Touch-Screen Problems in Florida


Jeb is still insisting ‘there’s no problem’ with the voting machines in Florida, but a report by the Florida Division of Elections says otherwise.

The Florida Division of Elections’ report found that the rate of so-called undervotes, or blank or incomplete ballots, in the 2002 gubernatorial election was nearly three times higher in counties using touch-screen machines as in those with optical scan systems.In the election, which incumbent Republican Gov. Jeb Bush won by a wide majority, more than 44,000 votes were ruled invalid because of undervotes, overvotes (when a voter chooses more than one candidate) or flawed absentee ballots, the report said.

The document, the basis for an article in Thursday’s editions of the Miami Herald, was seized upon by critics of the screens, which Florida’s most populous counties have purchased to prevent a repeat of the election debacle of 2000. The report attracted little notice when it was issued last year.

Ralph G. Neas, president of People for the American Way Foundation, a voters’ rights group, wrote Bush to suggest that residents of the 15 counties with the touch screens, which are akin to bank ATM terminals, be given the option of casting paper ballots in the upcoming presidential election.

“This would send a signal that election officials are willing to go the extra mile to let voters use technology they trust, even if it’s just a pencil and a piece of paper,” Neas said from Washington. Neas’ group has joined with the American Civil Liberties Union in suing Florida to force the state to install backup systems on the touch-screen terminals so a paper trail would be generated for use in any recount.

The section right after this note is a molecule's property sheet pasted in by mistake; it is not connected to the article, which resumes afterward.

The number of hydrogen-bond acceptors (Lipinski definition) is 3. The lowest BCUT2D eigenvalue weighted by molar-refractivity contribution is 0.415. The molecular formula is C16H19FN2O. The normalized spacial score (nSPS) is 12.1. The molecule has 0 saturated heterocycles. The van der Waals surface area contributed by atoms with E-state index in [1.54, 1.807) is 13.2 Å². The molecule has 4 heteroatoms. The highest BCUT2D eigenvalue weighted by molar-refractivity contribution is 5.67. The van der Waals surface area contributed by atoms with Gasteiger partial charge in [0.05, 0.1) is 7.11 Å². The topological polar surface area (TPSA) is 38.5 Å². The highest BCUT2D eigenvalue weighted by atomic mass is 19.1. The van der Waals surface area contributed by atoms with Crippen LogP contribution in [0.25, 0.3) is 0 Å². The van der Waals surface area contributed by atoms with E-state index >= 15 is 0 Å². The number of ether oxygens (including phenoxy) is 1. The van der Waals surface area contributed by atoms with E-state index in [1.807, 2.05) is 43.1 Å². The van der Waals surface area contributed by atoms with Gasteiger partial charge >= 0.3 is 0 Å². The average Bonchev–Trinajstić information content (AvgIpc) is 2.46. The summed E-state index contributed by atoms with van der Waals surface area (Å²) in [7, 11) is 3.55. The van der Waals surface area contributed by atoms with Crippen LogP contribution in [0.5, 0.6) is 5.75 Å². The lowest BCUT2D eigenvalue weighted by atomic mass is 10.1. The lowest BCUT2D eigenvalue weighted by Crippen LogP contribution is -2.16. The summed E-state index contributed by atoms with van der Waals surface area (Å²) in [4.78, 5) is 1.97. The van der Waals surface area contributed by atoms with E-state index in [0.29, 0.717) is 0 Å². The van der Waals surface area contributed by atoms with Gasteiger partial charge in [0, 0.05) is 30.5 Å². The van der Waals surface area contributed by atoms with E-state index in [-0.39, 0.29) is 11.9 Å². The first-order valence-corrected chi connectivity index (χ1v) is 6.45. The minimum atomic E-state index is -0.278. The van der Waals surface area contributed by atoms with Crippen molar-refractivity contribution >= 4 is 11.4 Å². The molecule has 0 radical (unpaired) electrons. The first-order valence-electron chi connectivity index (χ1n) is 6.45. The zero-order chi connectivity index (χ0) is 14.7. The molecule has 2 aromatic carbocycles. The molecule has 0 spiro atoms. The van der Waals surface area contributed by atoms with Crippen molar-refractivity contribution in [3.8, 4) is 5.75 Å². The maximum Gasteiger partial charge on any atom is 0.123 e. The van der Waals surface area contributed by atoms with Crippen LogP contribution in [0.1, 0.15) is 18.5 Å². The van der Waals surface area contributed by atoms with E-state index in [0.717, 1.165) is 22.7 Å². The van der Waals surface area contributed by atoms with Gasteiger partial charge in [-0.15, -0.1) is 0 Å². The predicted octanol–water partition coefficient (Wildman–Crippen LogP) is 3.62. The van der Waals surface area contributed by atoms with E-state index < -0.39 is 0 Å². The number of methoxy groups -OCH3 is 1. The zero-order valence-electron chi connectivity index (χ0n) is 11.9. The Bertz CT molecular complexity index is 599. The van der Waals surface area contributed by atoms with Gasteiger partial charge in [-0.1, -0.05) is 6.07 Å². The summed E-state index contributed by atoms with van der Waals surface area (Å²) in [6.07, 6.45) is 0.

The Division of Elections and Bush’s office did not return calls for comment Thursday. But the agency, in a statement issued July 27, maintained that because of new hardware and voter education, Florida’s undervote rate was at its lowest level ever. An undervote is not a lost vote or error, it said, but occurs when citizens exercise their right to withhold their vote.

However, the day before the article on the report was published, Miami-Dade Mayor Alex Penelas, a Democrat, asked the county manager whether their jurisdiction should shift from touch-screen machines to paper ballots and optical scanners for the Nov. 2 election.

Last week, election workers in Miami said computer crashes had led to the loss of 2002 election data for the county, yet more proof of the touch-screen system’s unreliability, according to its critics. The computerized records were later found. (emphasis added)

Jeb has stubbornly refused to provide a paper-trail for Florida voters, claiming at various times that all the problems with touch screens have been fixed (they haven’t), that adding printers to them is too expensive (it isn’t), or that there just isn’t time before the election (there’s more than enough). As each of these excuses has been shot down, Jeb has become more rather than less adamant on the subject, insisting again and again that nothing needs to be done, yet–

Bush’s own party, in a flier sent to voters in July, has expressed wariness about the touch screens, advising Republicans in South Florida: “Make sure your vote counts. Order your absentee ballot today.”

We trust the Florida Democrats are doing likewise?

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